Bats that perch on foliage have beautiful fur in shades of red, yellow, and tan (like dried leaves), or have multi-colored fur covered in white. these bats are frequently found on the ground in early summer when mothers move their young, or when they stay ashore after blue jay attacks or storms. occasionally these bats panic and defend themselves when approaching humans by spreading their wings in a mock attack and making loud hissing or clicking sounds. Follow the steps below to rescue a bat from a tree. If you don’t feel equipped to swing the bat, continue to step five. note: if the bat is gray or brown, it is likely a crevice-dwelling species. Crevice-dwelling bats found outdoors and on land should be examined and cared for by a wildlife rehabilitator. place the bat in a container using the method described in “a bat found indoors” and proceed to step five.
1. make sure the bat is safe from predators. have someone watch the bat so it doesn’t fall prey to household pets, fire ants, or blue jays. if the bat stays still and still, continue to step 2. if the bat panics as described above, continue to step 5.
2. don’t use your hands to help the bat. instead, gently tap a small tree branch (two or three feet long) on the bats’ legs. this usually initiates a grasping reflex and the bat will grasp the branch with its toes. when you pick up the branch, you can inspect the bat (or mother bat with babies) for injuries. if babies cling to mother and no injuries are apparent, continue to step 3. if injuries are noted, continue to step 5.
3. slowly move the bats into the branches of a nearby tree. this must be done very carefully. a sudden movement can cause a mother bat to fly away and abandon her young. Using a ladder, gently secure the branch in a place where foliage and leaves hide bats. the spot must be on a branch at least eight or more feet off the ground, with a clearing below to allow the bat to take flight. (Do not place bats in the same tree where the attack may have occurred and do not place bats on a tree trunk where they will be vulnerable to predators. Also make sure there is no visible bird’s nest in the tree.) proceed. to step 4.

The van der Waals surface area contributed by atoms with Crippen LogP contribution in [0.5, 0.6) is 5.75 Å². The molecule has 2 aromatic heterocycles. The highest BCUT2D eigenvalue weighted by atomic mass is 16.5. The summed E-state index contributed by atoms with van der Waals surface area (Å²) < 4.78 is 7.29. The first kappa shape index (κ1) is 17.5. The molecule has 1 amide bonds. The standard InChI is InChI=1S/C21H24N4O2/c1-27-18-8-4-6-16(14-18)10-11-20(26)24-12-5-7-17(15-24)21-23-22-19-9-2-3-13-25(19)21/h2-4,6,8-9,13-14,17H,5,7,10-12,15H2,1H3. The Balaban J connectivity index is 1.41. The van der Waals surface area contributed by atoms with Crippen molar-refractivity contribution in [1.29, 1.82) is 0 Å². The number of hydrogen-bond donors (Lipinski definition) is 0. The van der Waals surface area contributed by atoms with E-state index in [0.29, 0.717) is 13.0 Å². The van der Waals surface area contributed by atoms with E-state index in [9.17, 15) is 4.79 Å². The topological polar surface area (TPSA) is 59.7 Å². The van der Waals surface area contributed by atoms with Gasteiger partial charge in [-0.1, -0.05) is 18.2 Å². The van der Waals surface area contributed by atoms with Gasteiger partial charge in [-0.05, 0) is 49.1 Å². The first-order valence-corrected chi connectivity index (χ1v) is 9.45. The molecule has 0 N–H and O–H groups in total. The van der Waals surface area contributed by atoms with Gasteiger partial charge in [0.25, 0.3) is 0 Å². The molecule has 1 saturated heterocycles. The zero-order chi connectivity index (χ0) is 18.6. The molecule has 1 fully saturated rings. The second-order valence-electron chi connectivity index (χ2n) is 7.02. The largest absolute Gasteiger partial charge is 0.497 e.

4. monitor the area. check the area the next morning. if the bat has remained in the same position overnight, you may have an undetected injury or illness. if the mother bat is gone but her pups remain, the pups may have been abandoned. continue with step 5.
5. call a local wildlife rehabilitator for help. see locate a rescuer.
The following video shows how to get an arboreal bat with pups on the ground to return to a tree.
(video courtesy of erica quinzel)
note: the information contained in this text regarding health and/or safety precautions may not be suitable for all people and/or situations. it is the obligation of readers to comply with all applicable laws and regulations.